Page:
July 14, 2010
From Homeland to Wasteland: Part 2
In the latest issue of All Animals magazine, author David Kirby describes the health and environmental problems caused by concentrated animal feeding operations (CAFOs) and the fight against industrial animal production in rural America
Editor's note: David Kirby's Animal Factory: The Looming Threat of Industrial Pig, Dairy, and Poultry Farms to Humans and the Environment was published in March by St. Martin's Press. He also wrote the award-winning New York Times bestseller Evidence of Harm: Mercury in Vaccines and the Autism Epidemic—A Medical Controversy (St. Martin's Press, 2005). A journalist for more than 15 years, he has appeared on numerous television and radio programs and is a contributor to The Huffington Post. Read part one of the series »
by David Kirby
"Manure Lady" vs. Giant Crab Bubbles: Welcome to Eastern Indiana
Barbara Cox doesn't know whether to laugh or cry when her grandchildren call her "The Manure Lady." But she has to admit that the nickname fits. Cox has scrambled around her native Indiana for several years, helping people organize against CAFOs, both those that are incoming and those already in place.
In Indiana, where Gov. Mitch Daniels has vowed to double pork production by 2015, it's not always easy work. But that hardly intimidates Cox: She packs a wallop of energy into her 5-foot-3 frame, and her down-home but serious demeanor has led officials to fear and respect the plucky little grandma from eastern Indiana.
Cox is strongly pro-agriculture and, coming from a dairy family, she knows all about cows.
"I learned that you treat the animals right and you will prosper," she says. "We had the most pampered cows in the county: about 80 to 100 of them."
Now, most dairy cows in Indiana are packed into concentrated animal feeding operations (CAFOs), like one that was threatening Winchester, a small dot in the sprawling cornfields east of Muncie. Union-Go Dairy was storing 21 million gallons of waste in a lagoon lined with synthetic material, to prevent seepage.
But methane and other gases got under the lining, creating an archipelago of six big bubbles towering 20 feet into the air like giant brown popovers. In the summer of 2008, Cox warned officials the crap bubbles could explode into flaming balls of methane, damaging buildings, killing livestock, contaminating wells, and coating nearby acres with a greasy film of liquid cow poop.
But it wasn't until a Wall Street Journal reporter showed up and wrote about the "bubble-trouble" lagoon that officials ordered the dairy to do something. Owner Tony Goltstein was threatening to pop the bubbles with a knife. But that could unleash a witch's brew of deadly methane, ammonia, and hydrogen sulfide into the surrounding area.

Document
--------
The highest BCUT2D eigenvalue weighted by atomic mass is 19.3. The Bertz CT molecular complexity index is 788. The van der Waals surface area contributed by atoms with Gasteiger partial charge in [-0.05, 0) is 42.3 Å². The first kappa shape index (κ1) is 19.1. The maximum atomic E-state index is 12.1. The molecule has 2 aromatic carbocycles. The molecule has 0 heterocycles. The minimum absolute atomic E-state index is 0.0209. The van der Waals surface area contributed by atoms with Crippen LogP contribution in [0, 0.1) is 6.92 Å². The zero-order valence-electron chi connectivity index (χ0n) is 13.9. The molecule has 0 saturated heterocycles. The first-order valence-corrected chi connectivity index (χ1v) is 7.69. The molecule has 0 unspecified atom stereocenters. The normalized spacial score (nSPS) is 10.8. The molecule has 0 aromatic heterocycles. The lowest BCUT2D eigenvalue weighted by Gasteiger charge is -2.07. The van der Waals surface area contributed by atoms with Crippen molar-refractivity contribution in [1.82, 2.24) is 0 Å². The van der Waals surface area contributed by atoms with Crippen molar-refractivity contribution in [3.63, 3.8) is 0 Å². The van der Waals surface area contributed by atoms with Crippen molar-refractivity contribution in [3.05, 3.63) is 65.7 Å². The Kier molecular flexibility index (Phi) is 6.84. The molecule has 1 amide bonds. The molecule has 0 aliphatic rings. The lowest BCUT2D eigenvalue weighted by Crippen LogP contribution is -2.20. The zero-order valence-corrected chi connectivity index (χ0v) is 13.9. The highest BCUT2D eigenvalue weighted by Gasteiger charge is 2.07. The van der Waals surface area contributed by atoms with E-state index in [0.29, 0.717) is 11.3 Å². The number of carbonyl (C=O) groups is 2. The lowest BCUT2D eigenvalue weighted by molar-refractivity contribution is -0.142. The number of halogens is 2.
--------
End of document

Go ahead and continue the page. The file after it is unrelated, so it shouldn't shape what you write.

"How are they going to safely burst those bubbles?" Cox demanded of the Indiana Department of Environmental Management. "It's a huge concern for our health."
The crap bubbles could explode into flaming balls of methane, contaminating wells and coating nearby acres with a greasy film of liquid cow poop.
Eventually, a team of experts was dispatched to deflate the lagoon, inserting special valves into the bubbles and allowing the dangerous gases to slowly escape.
Cox had warned about CAFO cleanups for years, urging Indiana to require "financial assurance packages" against catastrophic events. But such reform is hard to achieve.
"We've taken bills to the legislature, only to see many stopped or not even heard in committee," she frets. "This year, we had one that would ban spreading manure within two miles of a state park." The biggest spreading weekends are Memorial Day, the Fourth of July, and Labor Day, she notes, when the parks are most in use.
But even this simple measure faltered, especially after the Indiana Chamber of Commerce opposed it. "I asked them why, when so many small businesses depend upon tourism near the parks," she says. She got no answer.
Another failure "really ticked me off," Cox says: an unsuccessful bill to ensure the proper disposal of dead animals. "When you have a compost pile for dead livestock, it's supposed to be covered and locked, so wild animals don't drag things into people's yards," she says. "And they voted it down—such a simple thing and they made it sound like something at the U.N."
But the Manure Lady won't fade away.
"We have pictures," she warns. "Dead turkeys in creeks, hog heads in backyards, rotting cowhides in gardens. They can't dispute those. They know we worked very hard on this issue."
And they know that Cox and her group, Indiana CAFO Watch, will be back again next time around.
This is part two of a four-part series. The entire article is published in the upcoming July/August issue of All Animals magazine.